In another very popular indication, studies have reported on the use of LED phototherapy for the rejuvenation of chronologically and photodamaged skin.23,24) Lee and colleagues, in a randomized controlled study, showed that fibroblasts examined with transmission electron microscopy appeared more active, collagen and elastin synthesis was increased and tissue inhibitors of matric metalloproteinases were increased, as a result of which, effective rejuvenation could be achieved which was maintained up to 12 weeks after the final treatment session. Patient satisfaction scores bore these histopathological findings out (Figure 3).24) We must never forget that good skin rejuvenation is firmly based on the wound healing process, particularly neocollagenesis. LED phototherapy has also been reported as being very effective in the prophylaxis against scar formation, due amongst other factors to the response to photomediated interleukin-6 signaling.12) Hair loss is another field where LED phototherapy may well have real efficacy, with red and infrared being the wavelengths of choice.25–27) Figure 4 illustrates schematically the mechanisms already confirmed underlying the three main endpoints of 830 nm LLLT, namely wound healing, the anti-inflammatory response through acceleration, and quenching of the post-wound inflammatory phase, and pain attenuation.

Systemic Effects of LED-LLLT

One of the advantages of LLLT with an LED system as compared with a laser source is that LED-based systems offer large planar arrays so that they can irradiate a large area of the body in a hands-free manner, compared with the point-by-point application of a laser system. In addition, many different cell types can be simultaneously targeted. It may not even be necessary to irradiate every target area. The systemic effect of LED with an 830 nm system (HeaLite II, Lutronic Corp., Goyang, S. Korea, Figure 5) was studied by the first author.28) The systemic effect associated with LLLT has already been suggested as far back as Mester’s pivotal study on non-healing ulcers in 1969, whereby irradiation of one part of the body could induce effects in another unirradiated area.29) To assess this, in the first author’s study controlled wounds on the backs of rodents were created with an ablative fractional laser, and rather than irradiating the laser wounds with LED energy (HeaLite system as above), the animals’ abdomens in the experimental group were irradiated, and sham irradiation was delivered to the control group. The results clearly indicated that the group which had LED treatment of the abdomen demonstrated significantly better healing than the control group (Figure 6). This means that LED phototherapy could very probably have a systemic effect on inflammatory or immune cells in nonadjacent tissues to the target area, as well as those cells in the irradiated tissues.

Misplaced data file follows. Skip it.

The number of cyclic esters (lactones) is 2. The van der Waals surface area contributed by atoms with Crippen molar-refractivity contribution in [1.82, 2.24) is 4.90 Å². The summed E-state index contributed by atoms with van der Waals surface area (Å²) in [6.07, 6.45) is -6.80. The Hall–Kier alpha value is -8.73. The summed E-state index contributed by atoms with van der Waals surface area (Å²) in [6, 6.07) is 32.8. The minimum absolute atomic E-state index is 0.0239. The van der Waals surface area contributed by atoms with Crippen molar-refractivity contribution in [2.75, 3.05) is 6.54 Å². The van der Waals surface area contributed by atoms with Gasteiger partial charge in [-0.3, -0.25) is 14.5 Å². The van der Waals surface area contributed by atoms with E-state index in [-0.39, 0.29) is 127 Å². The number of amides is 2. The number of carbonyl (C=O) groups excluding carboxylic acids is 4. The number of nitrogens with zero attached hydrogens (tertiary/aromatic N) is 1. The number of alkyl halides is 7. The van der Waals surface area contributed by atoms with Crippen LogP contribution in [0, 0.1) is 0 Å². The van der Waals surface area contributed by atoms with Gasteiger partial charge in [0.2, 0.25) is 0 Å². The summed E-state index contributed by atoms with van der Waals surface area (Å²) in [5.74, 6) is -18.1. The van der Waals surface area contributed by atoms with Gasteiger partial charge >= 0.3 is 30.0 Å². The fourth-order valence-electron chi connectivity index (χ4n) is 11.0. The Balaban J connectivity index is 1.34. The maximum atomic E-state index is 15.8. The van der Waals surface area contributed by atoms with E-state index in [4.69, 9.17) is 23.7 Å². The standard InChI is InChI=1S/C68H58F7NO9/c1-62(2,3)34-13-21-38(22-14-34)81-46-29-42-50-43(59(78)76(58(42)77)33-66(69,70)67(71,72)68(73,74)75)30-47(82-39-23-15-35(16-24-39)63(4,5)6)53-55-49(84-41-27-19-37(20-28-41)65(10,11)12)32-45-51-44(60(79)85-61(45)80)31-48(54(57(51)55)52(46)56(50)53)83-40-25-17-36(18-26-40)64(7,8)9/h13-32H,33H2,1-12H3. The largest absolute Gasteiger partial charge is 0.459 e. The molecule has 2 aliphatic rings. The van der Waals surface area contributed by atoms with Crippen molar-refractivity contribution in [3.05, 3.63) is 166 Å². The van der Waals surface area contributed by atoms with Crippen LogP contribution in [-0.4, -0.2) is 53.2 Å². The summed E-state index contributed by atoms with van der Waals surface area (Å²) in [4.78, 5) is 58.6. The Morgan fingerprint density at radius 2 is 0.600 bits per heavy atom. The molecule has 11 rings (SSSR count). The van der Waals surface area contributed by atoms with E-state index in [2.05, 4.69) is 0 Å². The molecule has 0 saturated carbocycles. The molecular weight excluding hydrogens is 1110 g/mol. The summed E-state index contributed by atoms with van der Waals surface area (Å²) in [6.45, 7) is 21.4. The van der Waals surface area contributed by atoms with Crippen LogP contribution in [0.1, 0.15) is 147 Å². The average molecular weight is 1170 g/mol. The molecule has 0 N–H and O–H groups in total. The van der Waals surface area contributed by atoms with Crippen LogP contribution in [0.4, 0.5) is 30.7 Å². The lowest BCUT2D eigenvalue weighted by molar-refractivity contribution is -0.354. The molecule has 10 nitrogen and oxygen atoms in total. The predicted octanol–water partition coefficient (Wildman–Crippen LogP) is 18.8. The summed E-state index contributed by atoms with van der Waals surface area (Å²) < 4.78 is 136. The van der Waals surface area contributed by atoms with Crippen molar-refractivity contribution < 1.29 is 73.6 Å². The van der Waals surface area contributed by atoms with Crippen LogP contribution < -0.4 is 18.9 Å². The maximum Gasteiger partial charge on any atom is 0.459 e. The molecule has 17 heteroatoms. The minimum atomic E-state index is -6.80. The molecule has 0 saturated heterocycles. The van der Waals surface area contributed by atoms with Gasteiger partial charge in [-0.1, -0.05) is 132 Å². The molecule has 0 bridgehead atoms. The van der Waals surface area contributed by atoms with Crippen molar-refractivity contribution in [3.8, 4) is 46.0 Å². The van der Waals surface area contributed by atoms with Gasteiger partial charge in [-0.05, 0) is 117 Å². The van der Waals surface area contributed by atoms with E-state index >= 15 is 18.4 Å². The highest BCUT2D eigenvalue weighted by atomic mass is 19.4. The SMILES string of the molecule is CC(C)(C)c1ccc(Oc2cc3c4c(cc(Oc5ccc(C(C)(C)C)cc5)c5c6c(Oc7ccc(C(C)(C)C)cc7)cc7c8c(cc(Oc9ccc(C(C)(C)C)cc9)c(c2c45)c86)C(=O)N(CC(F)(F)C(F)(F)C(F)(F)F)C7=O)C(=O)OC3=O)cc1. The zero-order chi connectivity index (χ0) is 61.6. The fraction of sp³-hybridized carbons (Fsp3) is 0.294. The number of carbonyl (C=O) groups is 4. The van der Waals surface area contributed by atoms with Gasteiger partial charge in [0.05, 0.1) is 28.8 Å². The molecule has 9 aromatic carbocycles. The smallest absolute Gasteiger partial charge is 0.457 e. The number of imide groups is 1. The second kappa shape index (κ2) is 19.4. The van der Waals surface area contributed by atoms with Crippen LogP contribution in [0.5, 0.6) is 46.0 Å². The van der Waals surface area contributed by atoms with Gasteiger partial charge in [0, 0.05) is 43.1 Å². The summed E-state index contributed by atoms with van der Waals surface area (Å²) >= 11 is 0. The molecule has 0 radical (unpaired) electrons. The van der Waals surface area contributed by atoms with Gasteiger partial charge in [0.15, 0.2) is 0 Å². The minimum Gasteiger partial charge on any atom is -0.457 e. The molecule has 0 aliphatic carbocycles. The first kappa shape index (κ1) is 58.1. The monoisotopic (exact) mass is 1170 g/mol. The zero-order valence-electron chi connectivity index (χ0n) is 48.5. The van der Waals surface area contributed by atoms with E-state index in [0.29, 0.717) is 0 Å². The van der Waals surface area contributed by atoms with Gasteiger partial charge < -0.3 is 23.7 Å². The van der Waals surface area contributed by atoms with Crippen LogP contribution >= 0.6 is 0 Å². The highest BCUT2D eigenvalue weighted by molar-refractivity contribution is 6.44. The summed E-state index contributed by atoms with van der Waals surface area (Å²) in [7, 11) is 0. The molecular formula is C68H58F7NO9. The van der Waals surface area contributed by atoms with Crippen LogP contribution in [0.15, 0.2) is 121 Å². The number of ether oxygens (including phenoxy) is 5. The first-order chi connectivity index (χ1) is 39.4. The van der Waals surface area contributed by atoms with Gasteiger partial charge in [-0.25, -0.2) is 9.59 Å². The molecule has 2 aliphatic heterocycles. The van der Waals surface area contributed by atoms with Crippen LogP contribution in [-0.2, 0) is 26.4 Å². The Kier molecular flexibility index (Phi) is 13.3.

LED LLLT for Skin Inflammatory Diseases